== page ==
“A trout is a moment of beauty known only to those who seek it.” –Arnold Gingrich
“Fishing is the chance to wash one’s soul with pure air. It brings meekness and inspiration, reduces our egoism, soothes our troubles and shames our wickedness. It is discipline in the quality of men–for all men are equal before fish.” –Herbert Hoover
Nishi-rokuban Park (西六番園地) is the place where the clubhouse of the Tokyo Angling and Country Club (TACC) used to stand. The club was established in 1925 by its members; diplomats, royalty, and representatives of industry and government. The members had meetings in the clubhouse, and enjoyed dance parties and activities such as trout fishing and golf together. The clubhouse commanded a great view of Chuzenji Lake and was also easily accessible from central Nikko. The first person to find this great location and build a summerhouse here was not a club member. He was an elderly Scottish gentleman, who loved fishing in the lake, Thomas Blake Glover.
T. B. Glover
T. B. Glover, who came from Fraserburgh in Scotland, is well known as the first owner of the famous Glover’s residence in Nagasaki. Although Madame Butterfly (a novel written by John Luther Long and an opera based on the novel by Puccini) is fiction, it is said that Long based some parts of the Madame Butterfly character on Glover’s wife Tsuru. Young Glover succeeded hugely in his business (he had a branch office in Yokohama) but only nine years later lost everything. Despite that, he played an important role in the Meiji Restoration, having a strong influence on young patriots who contributed to the development of Japan. Later in life, Glover was less active than in his younger days, but still worked as an advisor to Mitsubishi, and as a secretary for the Rokumeikan Pavilion in Tokyo (where almost all foreign policies were decided). Starting around 1890 (when the railway from Tokyo was extended to Nikko), Glover often visited Chuzenji Lake for fishing. Perhaps he finally got a chance to relax on the quiet lake. And perhaps, there, he was reminded of his younger days, when he enjoyed fishing with his brothers in his hometown in Scotland.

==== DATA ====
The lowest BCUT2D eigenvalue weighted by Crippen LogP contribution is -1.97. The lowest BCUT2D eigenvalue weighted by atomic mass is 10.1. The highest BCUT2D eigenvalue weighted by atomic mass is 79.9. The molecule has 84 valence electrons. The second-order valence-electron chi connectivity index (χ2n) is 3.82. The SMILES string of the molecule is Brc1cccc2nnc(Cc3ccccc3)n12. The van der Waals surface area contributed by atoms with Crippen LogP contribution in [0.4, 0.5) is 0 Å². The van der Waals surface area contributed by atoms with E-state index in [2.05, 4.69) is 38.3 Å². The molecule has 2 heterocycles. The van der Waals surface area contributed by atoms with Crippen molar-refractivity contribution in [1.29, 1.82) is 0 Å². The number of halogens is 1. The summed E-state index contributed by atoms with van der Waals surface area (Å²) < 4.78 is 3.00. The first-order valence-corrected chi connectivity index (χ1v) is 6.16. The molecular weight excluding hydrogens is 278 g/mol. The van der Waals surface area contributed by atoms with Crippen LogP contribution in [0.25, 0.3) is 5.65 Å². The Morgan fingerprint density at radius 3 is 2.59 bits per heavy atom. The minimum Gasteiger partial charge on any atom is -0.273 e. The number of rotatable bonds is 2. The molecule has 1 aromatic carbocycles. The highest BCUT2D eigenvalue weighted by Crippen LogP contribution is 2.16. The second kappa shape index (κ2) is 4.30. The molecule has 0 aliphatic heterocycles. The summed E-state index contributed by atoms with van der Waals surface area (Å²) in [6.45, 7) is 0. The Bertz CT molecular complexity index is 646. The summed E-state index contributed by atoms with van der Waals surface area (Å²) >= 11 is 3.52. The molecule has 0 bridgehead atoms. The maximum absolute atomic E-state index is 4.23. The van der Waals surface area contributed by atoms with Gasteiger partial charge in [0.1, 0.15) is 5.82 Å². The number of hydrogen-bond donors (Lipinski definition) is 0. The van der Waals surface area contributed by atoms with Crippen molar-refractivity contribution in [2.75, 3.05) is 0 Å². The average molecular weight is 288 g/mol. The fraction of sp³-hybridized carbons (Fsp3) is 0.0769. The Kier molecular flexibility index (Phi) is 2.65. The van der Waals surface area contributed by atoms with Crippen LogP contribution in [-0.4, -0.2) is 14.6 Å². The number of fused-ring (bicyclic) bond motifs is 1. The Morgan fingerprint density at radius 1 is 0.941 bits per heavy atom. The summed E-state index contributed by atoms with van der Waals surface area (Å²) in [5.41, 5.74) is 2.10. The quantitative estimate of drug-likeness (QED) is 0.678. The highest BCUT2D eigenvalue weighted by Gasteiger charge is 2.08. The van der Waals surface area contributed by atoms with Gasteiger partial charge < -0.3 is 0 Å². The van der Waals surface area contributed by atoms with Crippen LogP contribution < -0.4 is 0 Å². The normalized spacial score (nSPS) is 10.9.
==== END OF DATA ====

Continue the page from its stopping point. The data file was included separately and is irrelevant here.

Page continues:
Release of Brook Trout
In February of 1902, Glover imported 25,000 Brook Trout eggs from Colorado, USA. Glover and the local fishermen’s cooperative association, released them into the Yukawa River (the upper river of Chuzenji Lake) after the eggs had hatched.
But on September 28 of that year, an enormous typhoon hit Nikko and killed all the fish. In 1904, Glover imported the trout eggs again. And this time, his plan succeeded. Glover also brought British style fly-fishing to Japan for the first time. That is why even today fishermen call Nikko the sacred place of fly-fishing in Japan.
Nowadays, we can enjoy fishing in Chuzenji Lake during official periods only. Angling from the lakeside is permitted from May 1 to June 30, and from boats, July 1 to August 31. If you would like to fish, you first need to buy a ticket. And be sure to follow the rule of ‘catch and release’. Fishing tickets are available at Ohshima Shoten (inside Coffee Shop ‘Spoon’) and Echigo-ya. These websites and information are all in Japanese, so you will need a Japanese person to assist you.
At midnight on August 17, 1940, TACC burnt down. The cause of the fire was said to be due to the overheating of a large condenser, which somebody forgot to switch off after a dance party that night. The history of the posh TACC had come to an abrupt end.
When you get off the bus at Ohsaki and walk back for one minute, you’ll see a high chimney in a clearing on the right in front of the lake. The building does not exist anymore, but the ruin pushes us to imagine those old, glorious times. Beautifully dressed-up ladies and gentlemen gathered around it to dance, talk, and drink. Many of them had their own summerhouses along the lakeside, and they came and went by small boats or expensive yachts. You can see the ruins of the pier in the park, as well.
If you are the type of person who likes to picnic, this park would be a great place to have lunch. A cozy walking trail along the lake, parallel to the traffic road (Route 120), connects Shobu-ga-hama beach to Chuzenji-onsen. Enjoy a nice walk for an hour, and take a break here.